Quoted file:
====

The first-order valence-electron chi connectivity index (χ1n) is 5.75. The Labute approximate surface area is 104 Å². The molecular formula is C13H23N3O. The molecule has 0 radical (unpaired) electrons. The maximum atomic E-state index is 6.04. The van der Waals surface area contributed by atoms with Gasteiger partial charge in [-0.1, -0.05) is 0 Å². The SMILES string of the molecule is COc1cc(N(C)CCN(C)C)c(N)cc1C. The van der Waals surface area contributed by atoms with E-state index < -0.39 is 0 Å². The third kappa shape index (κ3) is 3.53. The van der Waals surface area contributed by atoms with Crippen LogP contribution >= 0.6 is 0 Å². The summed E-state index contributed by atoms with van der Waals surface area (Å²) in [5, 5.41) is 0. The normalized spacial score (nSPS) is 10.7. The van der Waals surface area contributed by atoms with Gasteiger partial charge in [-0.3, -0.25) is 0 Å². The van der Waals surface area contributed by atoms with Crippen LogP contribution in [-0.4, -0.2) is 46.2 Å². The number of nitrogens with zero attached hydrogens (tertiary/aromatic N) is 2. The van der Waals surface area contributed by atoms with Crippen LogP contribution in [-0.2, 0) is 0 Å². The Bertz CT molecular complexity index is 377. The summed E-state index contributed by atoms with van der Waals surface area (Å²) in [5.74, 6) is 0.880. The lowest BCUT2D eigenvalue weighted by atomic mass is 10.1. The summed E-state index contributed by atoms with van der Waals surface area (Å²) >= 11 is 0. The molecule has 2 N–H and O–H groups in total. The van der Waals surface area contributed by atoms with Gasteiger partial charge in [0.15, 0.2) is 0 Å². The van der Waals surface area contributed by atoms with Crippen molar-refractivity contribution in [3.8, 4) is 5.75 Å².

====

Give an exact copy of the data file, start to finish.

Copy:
The first-order valence-electron chi connectivity index (χ1n) is 5.75. The Labute approximate surface area is 104 Å². The molecular formula is C13H23N3O. The molecule has 0 radical (unpaired) electrons. The maximum atomic E-state index is 6.04. The van der Waals surface area contributed by atoms with Gasteiger partial charge in [-0.1, -0.05) is 0 Å². The SMILES string of the molecule is COc1cc(N(C)CCN(C)C)c(N)cc1C. The van der Waals surface area contributed by atoms with E-state index < -0.39 is 0 Å². The third kappa shape index (κ3) is 3.53. The van der Waals surface area contributed by atoms with Crippen LogP contribution >= 0.6 is 0 Å². The summed E-state index contributed by atoms with van der Waals surface area (Å²) in [5, 5.41) is 0. The normalized spacial score (nSPS) is 10.7. The van der Waals surface area contributed by atoms with Gasteiger partial charge in [-0.3, -0.25) is 0 Å². The van der Waals surface area contributed by atoms with Crippen LogP contribution in [-0.4, -0.2) is 46.2 Å². The number of nitrogens with zero attached hydrogens (tertiary/aromatic N) is 2. The van der Waals surface area contributed by atoms with Crippen LogP contribution in [-0.2, 0) is 0 Å². The Bertz CT molecular complexity index is 377. The summed E-state index contributed by atoms with van der Waals surface area (Å²) in [5.74, 6) is 0.880. The lowest BCUT2D eigenvalue weighted by atomic mass is 10.1. The summed E-state index contributed by atoms with van der Waals surface area (Å²) >= 11 is 0. The molecule has 2 N–H and O–H groups in total. The van der Waals surface area contributed by atoms with Gasteiger partial charge in [0.15, 0.2) is 0 Å². The van der Waals surface area contributed by atoms with Crippen molar-refractivity contribution in [3.8, 4) is 5.75 Å².